Alias Grace, Netflix’s 6-part miniseries based on Margaret Atwood’s 1996 novel of the same name, is a harrowing tale of persecution and identity wrapped up in a true crime story. Atwood’s novel is based on the real-life conviction of Grace Marks and James McDermott for the murder of their employer Thomas Kinnear and his housekeeper and mistress Nancy Montgomery. McDermott was hung for his crimes, and Grace, initially sentenced to death, was sent to a mental institution and, later, imprisoned.
You can safely assume spoilers for Alias Grace follow.
After 30 years in prison, Marks was released, somewhat mysteriously, from jail, something Netflix’s miniseries portrays as being due to her good behavior and potential innocence. But, before she is delivered to a grown Jamie Walsh’s farm and falls into a seemingly apathetic relationship with him, some weird shit goes down.
Marks is put into a trance by Jeremiah Pontelli (Zachary Levi), which supposedly allows someone else to come to the forefront of Marks’s awareness.
Two of the biggest theories at the time about Marks’s culpability for the crimes (and two of the theories brought up in the Netflix series) were that Marks either suffered from a mental illness of some sort or was actually possessed by the spirit of her dead friend Mary Whitney.
Whether or not Marks actually had a form of dissociative identity disorder (DID) or had suffered some sort of psychotic break due to her tragic upbringing is unknown. Some people with DID (more commonly known as multiple personality disorder) do experience blackouts and gaps in their memory; if Marks did have DID and did commit murder, there’s a chance she wasn’t aware of what was happening at the time and had no memory of it.
The Netflix series puts more of its eggs in the “possessed by Mary Whitney” basket, though.
If you’ll recall, Marks was first introduced to this idea when her mother died at sea that a spirit needed to be let out of a room after death. Subsequently, Marks became consumed with the idea of releasing a person’s spirit, including after Mary Whitney died due to a botched abortion. Marks muttered about it and (potentially) hallucinated about Mary’s spirit whispering “let me in” over and over again.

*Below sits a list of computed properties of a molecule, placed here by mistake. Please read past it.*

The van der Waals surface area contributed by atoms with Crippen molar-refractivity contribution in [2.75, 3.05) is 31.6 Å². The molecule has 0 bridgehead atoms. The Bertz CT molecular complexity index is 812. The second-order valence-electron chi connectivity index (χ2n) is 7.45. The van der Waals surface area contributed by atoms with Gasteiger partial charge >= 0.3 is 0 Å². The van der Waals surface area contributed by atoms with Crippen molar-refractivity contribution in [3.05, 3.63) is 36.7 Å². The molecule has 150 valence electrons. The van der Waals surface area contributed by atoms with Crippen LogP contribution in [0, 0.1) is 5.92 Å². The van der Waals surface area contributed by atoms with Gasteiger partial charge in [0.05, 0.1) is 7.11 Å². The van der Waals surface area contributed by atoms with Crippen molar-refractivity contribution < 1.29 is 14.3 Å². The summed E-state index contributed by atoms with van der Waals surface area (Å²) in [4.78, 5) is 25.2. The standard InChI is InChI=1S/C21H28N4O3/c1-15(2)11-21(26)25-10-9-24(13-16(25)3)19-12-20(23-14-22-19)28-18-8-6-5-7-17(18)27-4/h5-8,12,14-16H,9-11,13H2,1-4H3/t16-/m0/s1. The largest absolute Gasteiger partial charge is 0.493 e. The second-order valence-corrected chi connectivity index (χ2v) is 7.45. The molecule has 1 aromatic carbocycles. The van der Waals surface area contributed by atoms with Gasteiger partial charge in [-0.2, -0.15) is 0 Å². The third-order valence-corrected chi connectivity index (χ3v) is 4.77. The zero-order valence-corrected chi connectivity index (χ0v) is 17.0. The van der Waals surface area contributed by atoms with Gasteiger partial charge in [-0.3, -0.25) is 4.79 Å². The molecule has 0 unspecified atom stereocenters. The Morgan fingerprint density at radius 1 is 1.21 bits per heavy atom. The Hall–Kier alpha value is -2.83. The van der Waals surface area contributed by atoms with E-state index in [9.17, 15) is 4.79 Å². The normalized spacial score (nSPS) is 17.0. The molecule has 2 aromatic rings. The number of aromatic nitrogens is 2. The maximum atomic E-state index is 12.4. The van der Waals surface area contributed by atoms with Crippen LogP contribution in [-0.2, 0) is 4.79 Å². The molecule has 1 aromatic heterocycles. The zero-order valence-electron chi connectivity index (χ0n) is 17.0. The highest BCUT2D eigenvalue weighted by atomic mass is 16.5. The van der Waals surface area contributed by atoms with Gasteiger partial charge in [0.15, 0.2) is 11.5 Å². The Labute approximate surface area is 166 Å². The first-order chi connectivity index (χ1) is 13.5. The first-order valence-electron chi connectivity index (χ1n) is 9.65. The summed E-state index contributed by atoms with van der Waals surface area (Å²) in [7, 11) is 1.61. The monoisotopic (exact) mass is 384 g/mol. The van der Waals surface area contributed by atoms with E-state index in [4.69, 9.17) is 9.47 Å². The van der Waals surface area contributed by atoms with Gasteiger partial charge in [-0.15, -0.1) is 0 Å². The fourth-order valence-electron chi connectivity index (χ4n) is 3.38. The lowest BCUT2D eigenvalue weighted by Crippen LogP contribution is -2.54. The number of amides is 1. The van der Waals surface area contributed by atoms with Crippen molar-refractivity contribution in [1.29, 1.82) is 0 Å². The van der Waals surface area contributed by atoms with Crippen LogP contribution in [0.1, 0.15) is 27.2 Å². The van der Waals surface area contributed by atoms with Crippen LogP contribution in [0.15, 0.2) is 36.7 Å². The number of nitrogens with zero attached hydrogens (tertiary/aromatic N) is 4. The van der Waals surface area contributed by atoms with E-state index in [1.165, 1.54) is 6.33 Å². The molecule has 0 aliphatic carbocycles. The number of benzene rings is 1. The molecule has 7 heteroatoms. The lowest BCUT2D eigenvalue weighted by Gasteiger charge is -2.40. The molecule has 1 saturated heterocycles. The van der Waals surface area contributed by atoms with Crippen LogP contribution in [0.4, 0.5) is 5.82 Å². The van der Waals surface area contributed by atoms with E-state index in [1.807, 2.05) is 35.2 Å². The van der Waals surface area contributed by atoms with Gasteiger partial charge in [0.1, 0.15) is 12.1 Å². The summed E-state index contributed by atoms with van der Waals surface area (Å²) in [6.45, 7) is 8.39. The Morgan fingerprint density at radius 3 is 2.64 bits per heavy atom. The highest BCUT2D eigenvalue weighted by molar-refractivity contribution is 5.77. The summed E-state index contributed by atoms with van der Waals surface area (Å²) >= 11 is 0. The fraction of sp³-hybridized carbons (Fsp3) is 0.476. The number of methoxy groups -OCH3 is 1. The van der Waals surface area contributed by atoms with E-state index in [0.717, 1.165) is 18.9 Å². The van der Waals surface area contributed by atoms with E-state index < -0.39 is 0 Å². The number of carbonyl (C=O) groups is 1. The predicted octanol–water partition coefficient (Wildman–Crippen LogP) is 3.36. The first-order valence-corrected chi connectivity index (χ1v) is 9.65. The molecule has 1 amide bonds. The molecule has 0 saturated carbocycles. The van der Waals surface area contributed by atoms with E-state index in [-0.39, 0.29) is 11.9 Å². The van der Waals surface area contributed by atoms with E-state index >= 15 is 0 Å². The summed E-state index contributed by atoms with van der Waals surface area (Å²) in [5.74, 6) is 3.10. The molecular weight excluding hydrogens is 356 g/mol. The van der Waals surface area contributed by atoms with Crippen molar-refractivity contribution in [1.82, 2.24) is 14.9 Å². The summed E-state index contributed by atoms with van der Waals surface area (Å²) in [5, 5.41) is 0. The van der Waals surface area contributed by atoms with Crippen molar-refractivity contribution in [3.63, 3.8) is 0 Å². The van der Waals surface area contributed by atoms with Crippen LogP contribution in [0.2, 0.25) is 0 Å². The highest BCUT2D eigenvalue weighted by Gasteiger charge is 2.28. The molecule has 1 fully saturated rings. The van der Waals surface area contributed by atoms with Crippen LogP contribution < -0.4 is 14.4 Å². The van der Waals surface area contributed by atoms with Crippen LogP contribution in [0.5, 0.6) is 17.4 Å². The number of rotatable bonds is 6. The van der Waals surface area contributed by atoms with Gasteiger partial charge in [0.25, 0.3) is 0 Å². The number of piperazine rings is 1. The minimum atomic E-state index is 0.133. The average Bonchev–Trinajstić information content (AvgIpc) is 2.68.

Later in the series, when Pontelli put Marks into a trance and covered her head with a veil, someone else bubbled to the surface — someone who sounded alarmingly like Mary Whitney and even identified herself as such. It appeared as though Mary’s straight-shooting antics might’ve followed her into death as she possessed the body of Marks and spouted gross truths to Jeremiah, Dr. Simon Jordan, and everyone else gathered in the parlor.
While there isn’t a definitive answer to did she do it?, the three most plausible interpretations are Marks was occupied by the spirit of her vengeance-seeking friend, she suffered from a mental illness of some sort, or she was, simply, a murderess with a knack for lying.
Despite the lingering questions about her culpability in the murders, Marks was released from prison after 30 years, and is nearly immediately married to Jamie Walsh, settled down on his farm, which also happens to be the life Mary Whitney wanted. We’re left with the idea that Marks then supposedly spent the rest of her time reliving her horrific life to sooth her new husband’s guilt for his finger-pointing testimony years prior and so he could apologize to her again and again.
As Alias Grace stressed over and over again, women have, historically, been privy to men’s wishes; and even when someone like Atwood gets to fictionalize the story, you still can’t escape reality.
Alias Grace is now available to stream on Netflix.